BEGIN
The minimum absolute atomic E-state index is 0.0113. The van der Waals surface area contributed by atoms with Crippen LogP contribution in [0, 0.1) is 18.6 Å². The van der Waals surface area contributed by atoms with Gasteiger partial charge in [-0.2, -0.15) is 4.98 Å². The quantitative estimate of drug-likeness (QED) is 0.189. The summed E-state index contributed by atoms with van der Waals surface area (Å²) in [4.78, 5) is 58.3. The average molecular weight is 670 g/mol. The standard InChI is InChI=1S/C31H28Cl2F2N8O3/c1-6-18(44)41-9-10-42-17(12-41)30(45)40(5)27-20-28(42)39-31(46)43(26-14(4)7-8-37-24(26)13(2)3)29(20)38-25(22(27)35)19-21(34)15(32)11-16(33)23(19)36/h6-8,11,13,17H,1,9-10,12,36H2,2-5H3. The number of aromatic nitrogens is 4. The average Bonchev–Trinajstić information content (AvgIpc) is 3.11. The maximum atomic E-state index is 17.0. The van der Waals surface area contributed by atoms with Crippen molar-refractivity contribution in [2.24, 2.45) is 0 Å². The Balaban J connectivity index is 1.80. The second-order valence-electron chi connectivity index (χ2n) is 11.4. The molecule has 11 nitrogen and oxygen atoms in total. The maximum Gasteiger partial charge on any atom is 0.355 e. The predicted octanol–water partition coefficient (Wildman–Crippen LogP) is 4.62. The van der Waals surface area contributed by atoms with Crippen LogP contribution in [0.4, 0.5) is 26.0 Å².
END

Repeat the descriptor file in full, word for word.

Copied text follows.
The minimum absolute atomic E-state index is 0.0113. The van der Waals surface area contributed by atoms with Crippen LogP contribution in [0, 0.1) is 18.6 Å². The van der Waals surface area contributed by atoms with Gasteiger partial charge in [-0.2, -0.15) is 4.98 Å². The quantitative estimate of drug-likeness (QED) is 0.189. The summed E-state index contributed by atoms with van der Waals surface area (Å²) in [4.78, 5) is 58.3. The average molecular weight is 670 g/mol. The standard InChI is InChI=1S/C31H28Cl2F2N8O3/c1-6-18(44)41-9-10-42-17(12-41)30(45)40(5)27-20-28(42)39-31(46)43(26-14(4)7-8-37-24(26)13(2)3)29(20)38-25(22(27)35)19-21(34)15(32)11-16(33)23(19)36/h6-8,11,13,17H,1,9-10,12,36H2,2-5H3. The number of aromatic nitrogens is 4. The average Bonchev–Trinajstić information content (AvgIpc) is 3.11. The maximum atomic E-state index is 17.0. The van der Waals surface area contributed by atoms with Crippen molar-refractivity contribution in [2.24, 2.45) is 0 Å². The Balaban J connectivity index is 1.80. The second-order valence-electron chi connectivity index (χ2n) is 11.4. The molecule has 11 nitrogen and oxygen atoms in total. The maximum Gasteiger partial charge on any atom is 0.355 e. The predicted octanol–water partition coefficient (Wildman–Crippen LogP) is 4.62. The van der Waals surface area contributed by atoms with Crippen LogP contribution in [0.4, 0.5) is 26.0 Å².